I know that being a professional photographer should be a bed of roses, a magical place where unicorns and rainbows are interspersed between the Bentleys and mansions. A place where creativity is simply something that everyone has in spades, and no one is ever without a great idea.. or three.
Yeah… I imagine it is wonderful there.
I have never been. I live in the other part of the creative world. The one where crap happens, and creativity doesn’t always drip off the fingertips. Where I live people have to work hard to deliver, practice hard to get it right, and push themselves to deliver better and better work every time.
Sometimes a funk moves in. It could be a creative funk, or a business funk, or simply a malaise at the end of a particularly busy and stressful period. There can be many things that wrench our creative energy from us and leave us, well… sort of flat feeling.
The funk moves into our heads and sets up a little flat, meaning to stay for a while. And that, we simply cannot allow.
You see the problem with funk is that it can take over, create patterns of destruction, and make it more and more difficult to get out of. So we have to be proactive and kick that bastard out… evict the funk.
Each of us have ways to do that and work well for us. If you have ways to get the batteries charged and knock the funk from its roost, do it without hesitation.
For those of you who wrestle with it, I can share a few ideas that I use for banishing the funk outta my thoughts.
1. Create an Excitement “Folder”:
Make it easy to save work for your portfolio – and provide an interesting idea gallery.
I can’t believe how many times I will be working with a photographer and ask to see some new images, or to send some images for a portfolio, and be told “Let me see if I can put some together”, or “I’ll look for them.”
That is not terribly efficient. Or wise.
I use a shortcut on the desktop to send any and ALL portfolio possibilities to a folder on an external drive. When I am working on an image, and I feel it has consideration for the portfolio, it is simply dragged to the shortcut and sent to the folder for later review. Keeping the drive external means a copy of the image is sent, so the original is still in the working folder.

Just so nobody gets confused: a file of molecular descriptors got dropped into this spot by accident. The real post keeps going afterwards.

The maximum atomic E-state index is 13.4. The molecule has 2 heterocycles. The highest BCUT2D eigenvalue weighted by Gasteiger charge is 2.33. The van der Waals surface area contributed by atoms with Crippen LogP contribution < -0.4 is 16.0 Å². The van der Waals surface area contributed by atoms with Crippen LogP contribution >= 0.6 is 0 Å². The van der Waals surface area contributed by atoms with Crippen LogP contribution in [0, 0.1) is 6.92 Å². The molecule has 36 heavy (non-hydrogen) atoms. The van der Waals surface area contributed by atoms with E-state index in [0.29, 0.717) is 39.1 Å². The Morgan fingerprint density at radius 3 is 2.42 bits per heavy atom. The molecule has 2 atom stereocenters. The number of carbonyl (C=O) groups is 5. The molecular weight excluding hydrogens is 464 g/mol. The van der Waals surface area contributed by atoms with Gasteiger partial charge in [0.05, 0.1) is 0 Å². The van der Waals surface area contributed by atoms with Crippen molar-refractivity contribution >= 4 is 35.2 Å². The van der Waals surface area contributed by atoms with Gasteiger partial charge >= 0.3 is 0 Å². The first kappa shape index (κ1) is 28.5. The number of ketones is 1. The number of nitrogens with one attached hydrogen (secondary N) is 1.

When I feel a funk coming on, I go to that folder to explore and review work that I thought cool when I shot it, and now I use that work to trigger new ideas or scenarios I want to work on. Note: this is my folder of work, and not other photographers work. The images in there range from commissioned work, to personal work to iPhone snaps, and experiments. They are loosely catalogued in those titles.
I am sometimes very motivated to creating new work when looking at older/less structured work.
2. Create a Journal – then USE it:
Pencil, pen, quill… who cares? Just do it on paper, not on a screen.
A Journal can be a fantastic way to spike creativity when nothing is going on. And I am not talking about a “diary” or a “blog”, I am referring to a paper journal for image ideas, fun ideas, creative ideas. I put snips of conversations, imaginary play lists, and simple sketches of ideas in mine.
Feeling in a funk? Pull out that journal and begin to make some chicken scratches on a shoot idea. Add some real world info like lens choice and lighting schema. It doesn’t matter if you are ever going to make that shot, the act of doing the sketch is sometimes enough to get something else firing in your synapses.
Next thing you know you are making some images. They may or may not resemble your sketches. And it doesn’t really matter.
3. Refresh the Portfolio: